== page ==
With plenty of time for reflection, discussion, sharing insights and ideas and to work on applying the sessions to our contexts, even the torrential rain didn’t manage to dampen spirits. We’re excited about the impact the leaders at Leading for Life are having and will have in their communities, and look forward to sharing some of those stories as we follow them up. Check out some of the photos below.

In 2017 there will be two Irish Leading for Life One Day events – in Dublin and the North-West.

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Seeing Clearly – the Power of Vision

50 years ago Martin Luther King Jnr. stood on the steps of the Lincoln Memorial in Washington and shared a dream so powerful that we still talk about it and look to it as one of the greatest examples of the power of vision.

What this city needs isI love MLK’s ‘dream’ speech. Every time I read it or listen to it I get a lump in my throat. But yet a part of me despairs. When it comes to inspiring vision we shouldn’t have to delve back 50 years and cross to another continent. I dream of a day when the phrase ‘crisis in leadership’ isn’t banded about so readily. I dream of a day when Ireland is overflowing  with local visionaries who articulate a better future for their community that inspires people around them to action. Local visionaries who lead the way by living that better future out themselves, no matter what the cost.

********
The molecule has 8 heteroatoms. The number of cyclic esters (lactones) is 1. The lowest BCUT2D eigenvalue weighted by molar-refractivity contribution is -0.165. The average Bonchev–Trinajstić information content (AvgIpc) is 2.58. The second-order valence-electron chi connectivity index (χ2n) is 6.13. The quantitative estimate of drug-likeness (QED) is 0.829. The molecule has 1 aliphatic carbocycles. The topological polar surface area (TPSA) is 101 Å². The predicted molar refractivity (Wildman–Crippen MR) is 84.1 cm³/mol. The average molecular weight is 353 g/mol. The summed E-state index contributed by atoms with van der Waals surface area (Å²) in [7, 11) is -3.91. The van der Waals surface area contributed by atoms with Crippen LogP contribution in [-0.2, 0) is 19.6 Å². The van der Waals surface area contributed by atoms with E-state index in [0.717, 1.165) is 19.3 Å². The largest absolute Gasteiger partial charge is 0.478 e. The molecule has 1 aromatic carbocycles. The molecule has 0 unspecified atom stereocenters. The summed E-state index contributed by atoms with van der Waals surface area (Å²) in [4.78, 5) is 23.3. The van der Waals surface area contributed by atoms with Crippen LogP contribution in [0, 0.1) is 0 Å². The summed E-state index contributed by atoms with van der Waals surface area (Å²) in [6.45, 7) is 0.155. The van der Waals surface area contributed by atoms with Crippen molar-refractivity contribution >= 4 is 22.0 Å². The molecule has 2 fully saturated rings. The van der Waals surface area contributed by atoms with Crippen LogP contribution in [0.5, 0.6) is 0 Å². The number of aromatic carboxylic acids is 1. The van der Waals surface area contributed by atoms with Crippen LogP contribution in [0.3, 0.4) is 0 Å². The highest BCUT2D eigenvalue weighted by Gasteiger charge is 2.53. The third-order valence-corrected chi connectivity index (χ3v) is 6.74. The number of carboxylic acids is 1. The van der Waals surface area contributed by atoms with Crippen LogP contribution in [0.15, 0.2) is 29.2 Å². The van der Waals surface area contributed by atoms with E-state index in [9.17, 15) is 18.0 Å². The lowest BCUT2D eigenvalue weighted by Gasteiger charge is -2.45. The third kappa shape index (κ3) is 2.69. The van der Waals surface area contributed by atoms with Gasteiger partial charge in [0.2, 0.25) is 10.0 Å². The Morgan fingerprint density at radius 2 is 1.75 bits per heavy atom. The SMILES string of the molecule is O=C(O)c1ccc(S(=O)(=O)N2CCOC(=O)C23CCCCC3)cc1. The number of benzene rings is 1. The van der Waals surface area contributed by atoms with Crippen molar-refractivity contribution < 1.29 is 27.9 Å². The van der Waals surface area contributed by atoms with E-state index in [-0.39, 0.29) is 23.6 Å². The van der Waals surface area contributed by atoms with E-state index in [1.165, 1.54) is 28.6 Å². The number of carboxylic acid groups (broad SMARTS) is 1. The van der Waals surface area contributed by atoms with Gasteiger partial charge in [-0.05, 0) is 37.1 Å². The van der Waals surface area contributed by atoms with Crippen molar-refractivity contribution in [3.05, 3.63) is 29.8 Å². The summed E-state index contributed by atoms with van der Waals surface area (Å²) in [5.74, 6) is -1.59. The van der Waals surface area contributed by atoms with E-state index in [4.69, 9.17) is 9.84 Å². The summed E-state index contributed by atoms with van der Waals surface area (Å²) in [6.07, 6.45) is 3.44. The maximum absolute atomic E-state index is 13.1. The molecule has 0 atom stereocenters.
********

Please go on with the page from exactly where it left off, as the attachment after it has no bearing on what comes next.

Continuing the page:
Like Cam  I want to see us being ‘pro’ hope instead of ‘anti’ everything.